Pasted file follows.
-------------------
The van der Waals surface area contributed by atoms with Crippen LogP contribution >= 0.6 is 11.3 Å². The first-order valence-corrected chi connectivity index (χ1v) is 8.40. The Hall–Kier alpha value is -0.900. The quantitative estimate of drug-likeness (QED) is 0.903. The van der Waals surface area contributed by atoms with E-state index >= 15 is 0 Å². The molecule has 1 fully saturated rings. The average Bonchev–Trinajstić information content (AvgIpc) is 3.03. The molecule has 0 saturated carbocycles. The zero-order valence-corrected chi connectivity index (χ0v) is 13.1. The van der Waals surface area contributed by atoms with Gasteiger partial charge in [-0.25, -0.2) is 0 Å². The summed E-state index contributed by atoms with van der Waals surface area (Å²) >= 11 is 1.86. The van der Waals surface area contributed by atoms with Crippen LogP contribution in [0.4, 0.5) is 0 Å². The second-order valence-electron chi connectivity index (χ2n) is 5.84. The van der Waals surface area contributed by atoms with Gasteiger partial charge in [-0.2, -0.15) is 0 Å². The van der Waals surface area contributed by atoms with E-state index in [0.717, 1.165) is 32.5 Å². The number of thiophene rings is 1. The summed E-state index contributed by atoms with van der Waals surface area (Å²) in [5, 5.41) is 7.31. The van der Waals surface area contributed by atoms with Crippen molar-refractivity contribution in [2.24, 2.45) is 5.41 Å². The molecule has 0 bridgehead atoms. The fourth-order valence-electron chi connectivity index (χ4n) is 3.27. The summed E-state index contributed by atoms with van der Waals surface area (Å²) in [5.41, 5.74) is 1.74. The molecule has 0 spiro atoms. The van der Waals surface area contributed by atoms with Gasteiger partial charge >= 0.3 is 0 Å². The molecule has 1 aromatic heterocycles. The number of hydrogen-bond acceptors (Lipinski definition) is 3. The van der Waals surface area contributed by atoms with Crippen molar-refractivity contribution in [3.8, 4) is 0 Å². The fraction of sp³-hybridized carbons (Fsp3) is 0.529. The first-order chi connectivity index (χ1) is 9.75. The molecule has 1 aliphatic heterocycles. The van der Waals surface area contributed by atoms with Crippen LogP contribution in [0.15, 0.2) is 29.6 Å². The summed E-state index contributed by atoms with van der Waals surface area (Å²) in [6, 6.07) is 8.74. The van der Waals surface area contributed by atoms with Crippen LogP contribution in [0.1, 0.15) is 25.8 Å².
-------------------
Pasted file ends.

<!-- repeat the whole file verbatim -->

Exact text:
The van der Waals surface area contributed by atoms with Crippen LogP contribution >= 0.6 is 11.3 Å². The first-order valence-corrected chi connectivity index (χ1v) is 8.40. The Hall–Kier alpha value is -0.900. The quantitative estimate of drug-likeness (QED) is 0.903. The van der Waals surface area contributed by atoms with E-state index >= 15 is 0 Å². The molecule has 1 fully saturated rings. The average Bonchev–Trinajstić information content (AvgIpc) is 3.03. The molecule has 0 saturated carbocycles. The zero-order valence-corrected chi connectivity index (χ0v) is 13.1. The van der Waals surface area contributed by atoms with Gasteiger partial charge in [-0.25, -0.2) is 0 Å². The summed E-state index contributed by atoms with van der Waals surface area (Å²) >= 11 is 1.86. The van der Waals surface area contributed by atoms with Crippen LogP contribution in [0.4, 0.5) is 0 Å². The second-order valence-electron chi connectivity index (χ2n) is 5.84. The van der Waals surface area contributed by atoms with Gasteiger partial charge in [-0.2, -0.15) is 0 Å². The van der Waals surface area contributed by atoms with E-state index in [0.717, 1.165) is 32.5 Å². The number of thiophene rings is 1. The summed E-state index contributed by atoms with van der Waals surface area (Å²) in [5, 5.41) is 7.31. The van der Waals surface area contributed by atoms with Crippen molar-refractivity contribution in [2.24, 2.45) is 5.41 Å². The molecule has 0 bridgehead atoms. The fourth-order valence-electron chi connectivity index (χ4n) is 3.27. The summed E-state index contributed by atoms with van der Waals surface area (Å²) in [5.41, 5.74) is 1.74. The molecule has 0 spiro atoms. The van der Waals surface area contributed by atoms with Gasteiger partial charge >= 0.3 is 0 Å². The molecule has 1 aromatic heterocycles. The number of hydrogen-bond acceptors (Lipinski definition) is 3. The van der Waals surface area contributed by atoms with Crippen molar-refractivity contribution in [3.8, 4) is 0 Å². The fraction of sp³-hybridized carbons (Fsp3) is 0.529. The first-order chi connectivity index (χ1) is 9.75. The molecule has 1 aliphatic heterocycles. The van der Waals surface area contributed by atoms with Crippen LogP contribution in [0.15, 0.2) is 29.6 Å². The summed E-state index contributed by atoms with van der Waals surface area (Å²) in [6, 6.07) is 8.74. The van der Waals surface area contributed by atoms with Crippen LogP contribution in [0.1, 0.15) is 25.8 Å².